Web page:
Please take the time to read this. we have drawn on Gurdjieff s writings for answers to questions regarding the Work. our ow n Work. and join in expressing their objection to the adulteration of Gurdjieff s work. and how to live a life in the Work.B. especial ly has becomes for us a hearth of understanding and inspiration. Daly Mrs. Beelzebub s Tales. we have drawn on Gurdjieff s writings for answers to questions regarding the Work.I. it is in actu ality a protest. always presents us with new insights. this is written more in sorrow than in anger. or Beelzebub s Tales to His Grandson. William J. Time and time again. by G. and no matter h ow many times we have read it. reflecting the dissent and dismay of those presented in the aut hentic text of his remarkable book. This Book. H. Aurora. February 1993 A Protest Made In Sorrow on the Revision of Beelzebub s Tales to His Grandson The following is a response to the recent publication of a revised version of Al l and Everything. Appended hereto are the signatures of a few of the students who suppo rt this response. and energy to the reading and study of Beelzebub s Tales To His Grandson (Bee lzebub s Tales) and listening to it being read aloud. Oregon. First Series. atten tion. especial ly has becomes for us a hearth of understanding and inspiration. we have applied a considerable amount of time.Staveley cc: Mr. For more than 20 years now. and no matter h ow many times we have read it. but who rema in unidentified. While this response presents many questions about the revision that arise in the minds of serious students of Gurdjieff s teaching.Gurdj ieff. This Book. This is made by a number of students of Gurdjieff s teaching. and energy to the reading and study of Beelzebub s Tales To His Grandson (Bee lzebub s Tales) and listening to it being read aloud. atten tion.L. Thomas C. always presents us with new insights. Jacob Needleman Lady Pentland Mr.-justin Some corrections are made in blue Subject: A Protest Part 1 Two Rivers Farm . For more than 20 years now. Bernard Courtenay-Mayers Mr.Ripman Mr.rt this response.Margaret Flinsch Mrs. and is address ed to those believed to be responsible for the revised publication. . William Siegel Dr. and how to live a life in the Work. I hope very much that you will be kind enough to answer this letter or cause it to be answered. Paul Reynard Mrs. Beelzebub s Tales. and join in expressing their objection to the adulteration of Gurdjieff s work. As such. we have applied a considerable amount of time. Norma Flynn Dr. 7 February 1999. I hope very much that you will be kind enough to answer this letter or cause it to be answered. Time and time again. Welch Sincerely. William Caryl Dr. our ow n Work. A.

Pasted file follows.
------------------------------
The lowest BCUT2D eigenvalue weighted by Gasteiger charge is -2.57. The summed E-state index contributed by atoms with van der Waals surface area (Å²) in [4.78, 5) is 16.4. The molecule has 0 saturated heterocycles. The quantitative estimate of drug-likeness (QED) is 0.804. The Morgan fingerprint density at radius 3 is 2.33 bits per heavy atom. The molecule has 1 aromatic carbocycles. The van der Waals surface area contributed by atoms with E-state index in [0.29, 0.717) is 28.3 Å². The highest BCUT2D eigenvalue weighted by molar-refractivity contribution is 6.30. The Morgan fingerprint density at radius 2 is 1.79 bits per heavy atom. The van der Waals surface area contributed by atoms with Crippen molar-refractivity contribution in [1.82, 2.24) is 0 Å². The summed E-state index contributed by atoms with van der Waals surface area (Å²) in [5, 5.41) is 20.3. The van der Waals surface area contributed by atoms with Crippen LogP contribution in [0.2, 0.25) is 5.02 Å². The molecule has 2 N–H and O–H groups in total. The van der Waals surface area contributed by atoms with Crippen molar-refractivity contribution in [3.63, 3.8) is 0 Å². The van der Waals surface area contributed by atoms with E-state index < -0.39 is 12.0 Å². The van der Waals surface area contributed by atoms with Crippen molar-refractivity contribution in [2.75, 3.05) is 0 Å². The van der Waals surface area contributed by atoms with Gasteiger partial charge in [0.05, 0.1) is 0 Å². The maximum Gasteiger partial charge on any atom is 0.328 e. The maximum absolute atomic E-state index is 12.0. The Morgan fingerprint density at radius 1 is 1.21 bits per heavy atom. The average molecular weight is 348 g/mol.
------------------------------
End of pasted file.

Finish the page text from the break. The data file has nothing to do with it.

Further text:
therefore. I am led to believe that this re vision has been prepared and published as it were.Margaret Flinsch Mrs. nothing omitted. appro ved by Gurdjieff himself. Beelzebub s Tales to His Grandson. many concerns and questions come to mind when we now see in the book stores. they should immediately authorize a reprint of the origina l authentic one perhaps reducing the price somewhat to make up for the new stude nts having to buy two books. H. Enclosed with this letter is a protest compiled by some of the students of Gurdj ieff s teaching in Oregon who have been working with the authentic original. In many place s alterations are made which even change the meaning of Gurdjieff s own writing.R. It is exact and precise. Aurora. Michel de Salzmann S. Oregon 97002 February 5. Jacob Needleman Lady Pentland Mr. Norma Flynn Dr. William J. We have read the dust jacket and enoug . cannot. officially.A. Paul Reynard Mrs. nameless ones who published the revision really wish to give th ose new to Gurdjieff s teaching a fair opportunity of comparing the revised with t he authentic edition. 5 rue de Commandant Mar Paris 75016 France Dear Dr. have initiated the actual publication of this revision. or names of such responsible ones on the p ublished edition. with the exception of Madame de Salzmann who. de Salzmann: I am sending this letter to you as I understand you are the titular head of the teachings of Gurdjieff in Europe and America possibly for the whole planet. If t his is a misunderstanding on my part. 1993 Dr. This letter is a question and conveys a protest about the appearance in bookstor es of a revised version of Gurdjieff s Book.B.Ripman Mr. They have found it a scripture specially prepared for this time. for the first time since its original publication in 1950. All and E verything. New York and San Francisco. However. the legacy of his teaching. William Caryl Dr. Meridian Road. a revised ver sion of Gurdjieff s written legacy of Work. and under the auspices of responsible representatives of the way Gurdjieff s teaching goes into the world. Copies of this letter w ill be sent to senior persons I know by name in various centers such as London. being deceased. Naturally. William Siegel Dr. I am quite certain that there are many o thers who are shocked and outraged at the appearance of this book. Bernard Courtenay-Mayers Mr.L. or. Noth ing should be changed. If the faceless. there is no name. containing as claimed All and Everything . Thomas C.C.Staveley cc: Mr. Daly Mrs. Welch Subject: A Protest Part II Two Rivers Farm 28066 S.A.H.E. please forgive me.